CPLR R. 5015; CPLR R. 2103

CPLR R. 5015 Relief from judgment or order

CPLR R. 2103 Service of papers

Zaidi v New York Bldg. Contrs., Ltd., 2009 NY Slip Op 02989 (App. Div., 2nd, 2009)

To vacate their default in appearing at the trial and inquest, the defendants were [*2]required to demonstrate both a reasonable excuse for the default and a meritorious defense to the action (see CPLR 5015[a][1]; Vasquez v New York City Hous. Auth., 51 AD3d 781, 782; Conserve Elec., Inc. v Tulger Contr. Corp., 36 AD3d 747; Zeltser v Sacerdote, 24 AD3d 541).
Although determining what constitutes a reasonable excuse generally
lies within the sound discretion of the Supreme Court, reversal is
warranted if that discretion is improvidently exercised (see McHenry v Miguel, 54 AD3d 912, 913; Ahmad v Aniolowiski, 28 AD3d 692, 693; Matter of Zrake v New York City Dept. of Education, 17 AD3d 603).

The Supreme Court improvidently exercised its discretion in
denying that branch of the defendants' motion which was to vacate their
default in appearing at the trial on January 25, 2008, and at the
inquest on the issue of damages held on the same date. The defendants
presented a reasonable excuse for their default based upon their
principal's inability, due to the terminal illness and death of his
wife, to retain new trial counsel after former counsel was relieved
(see Du Jour v DeJean, 247 AD2d 370, 371; Matter of McCaffrey v McCaffrey, 210 AD2d 409; State Div. of Human Rights v North Broadway Holding Corp., 38 AD2d 856). Moreover, the defendants' submissions were sufficient to demonstrate the existence of meritorious defenses (see Rocovich v Consolidated Edison Co., 78 NY2d 509; Dooley v Peerless Importers, Inc., 42 AD3d 199; Magnuson v Syosset Community Hosp., 283 AD2d 404).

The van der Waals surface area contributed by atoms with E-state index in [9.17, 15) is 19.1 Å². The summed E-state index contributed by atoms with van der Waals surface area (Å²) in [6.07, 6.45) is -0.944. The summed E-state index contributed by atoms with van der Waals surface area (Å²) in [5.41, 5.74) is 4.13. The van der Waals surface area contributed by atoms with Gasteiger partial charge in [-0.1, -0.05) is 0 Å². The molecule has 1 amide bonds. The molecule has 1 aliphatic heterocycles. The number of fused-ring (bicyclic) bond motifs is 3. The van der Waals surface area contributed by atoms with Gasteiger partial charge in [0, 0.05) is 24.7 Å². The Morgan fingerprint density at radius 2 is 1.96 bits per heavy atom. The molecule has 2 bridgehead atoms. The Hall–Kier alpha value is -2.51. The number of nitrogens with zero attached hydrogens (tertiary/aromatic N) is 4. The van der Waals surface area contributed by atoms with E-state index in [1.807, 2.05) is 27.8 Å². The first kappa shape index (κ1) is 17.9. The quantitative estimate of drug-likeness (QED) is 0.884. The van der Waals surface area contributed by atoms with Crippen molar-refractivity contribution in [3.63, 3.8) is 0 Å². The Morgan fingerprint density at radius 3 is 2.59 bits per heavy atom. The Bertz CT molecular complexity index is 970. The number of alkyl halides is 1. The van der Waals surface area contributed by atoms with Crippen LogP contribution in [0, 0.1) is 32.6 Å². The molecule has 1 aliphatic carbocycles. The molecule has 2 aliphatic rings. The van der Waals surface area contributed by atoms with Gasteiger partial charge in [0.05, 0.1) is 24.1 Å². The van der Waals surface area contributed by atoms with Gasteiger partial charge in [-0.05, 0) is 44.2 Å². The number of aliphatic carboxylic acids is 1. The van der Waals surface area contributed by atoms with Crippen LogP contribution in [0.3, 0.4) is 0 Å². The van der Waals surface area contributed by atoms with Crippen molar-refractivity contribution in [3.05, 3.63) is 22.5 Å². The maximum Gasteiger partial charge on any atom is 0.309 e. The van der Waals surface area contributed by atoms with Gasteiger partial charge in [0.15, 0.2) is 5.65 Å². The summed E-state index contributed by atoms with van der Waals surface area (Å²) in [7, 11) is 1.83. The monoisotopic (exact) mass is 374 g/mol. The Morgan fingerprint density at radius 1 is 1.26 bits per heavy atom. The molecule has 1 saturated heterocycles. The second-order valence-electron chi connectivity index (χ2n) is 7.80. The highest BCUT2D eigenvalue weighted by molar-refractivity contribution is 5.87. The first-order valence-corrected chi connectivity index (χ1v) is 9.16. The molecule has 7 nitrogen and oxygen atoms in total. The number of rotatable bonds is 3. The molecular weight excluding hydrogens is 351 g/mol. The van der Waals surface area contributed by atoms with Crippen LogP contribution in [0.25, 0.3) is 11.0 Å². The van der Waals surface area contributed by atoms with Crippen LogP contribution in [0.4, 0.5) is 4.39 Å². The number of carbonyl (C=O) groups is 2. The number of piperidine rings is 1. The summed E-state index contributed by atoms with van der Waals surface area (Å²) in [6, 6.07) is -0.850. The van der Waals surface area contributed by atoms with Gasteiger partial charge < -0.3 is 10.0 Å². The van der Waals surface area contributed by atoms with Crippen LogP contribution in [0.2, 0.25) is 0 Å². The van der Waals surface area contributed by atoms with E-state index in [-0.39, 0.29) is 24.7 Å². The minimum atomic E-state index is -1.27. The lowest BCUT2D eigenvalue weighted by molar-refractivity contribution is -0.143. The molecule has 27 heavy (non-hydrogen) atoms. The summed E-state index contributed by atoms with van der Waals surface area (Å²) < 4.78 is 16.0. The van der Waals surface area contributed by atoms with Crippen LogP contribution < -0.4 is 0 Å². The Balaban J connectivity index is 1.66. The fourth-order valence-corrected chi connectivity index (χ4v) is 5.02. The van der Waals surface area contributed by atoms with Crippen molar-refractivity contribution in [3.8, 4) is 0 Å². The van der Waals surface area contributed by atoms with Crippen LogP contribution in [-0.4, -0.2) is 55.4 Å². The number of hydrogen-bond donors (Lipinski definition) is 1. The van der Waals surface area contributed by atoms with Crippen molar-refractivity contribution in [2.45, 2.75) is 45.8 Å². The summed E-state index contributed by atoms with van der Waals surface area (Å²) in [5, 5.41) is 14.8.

Furthermore, the Supreme Court erred in denying that branch of
the defendants' motion which was to vacate the prior order dated
January 23, 2008, granting, upon reargument, the third-party
defendant's unopposed motion for summary judgment dismissing the fourth
cause of action in the third-party complaint. Absence of proper service
of a motion is a sufficient and complete excuse for a default on a
motion and deprives the court of jurisdiction to entertain the motion
(see Daulat v Helms Bros., Inc., 32 AD3d 410, 411; Bianco v LiGreci, 298 AD2d 482; Welch v State of New York,
261 AD2d 537, 538). The defendants and the third-party defendant
submitted conflicting evidence with respect to the issue of whether the
third-party defendant's motion for leave to reargue was properly served
upon the defendants (see CPLR 2103[b][2], [c], [f][1]; Welch v State of New York, 261 AD2d at 538). Accordingly, a hearing and a new determination are necessary (see Daulat v Helms Bros., Inc., 32 AD3d at 411; LPN Consulting Corp. v Hamm, 202 AD2d 479; Sport-O-Rama Health & Fitness Ctr. v Centennial Leasing Corp., 100 AD2d 584, 585).

The bold is mine.

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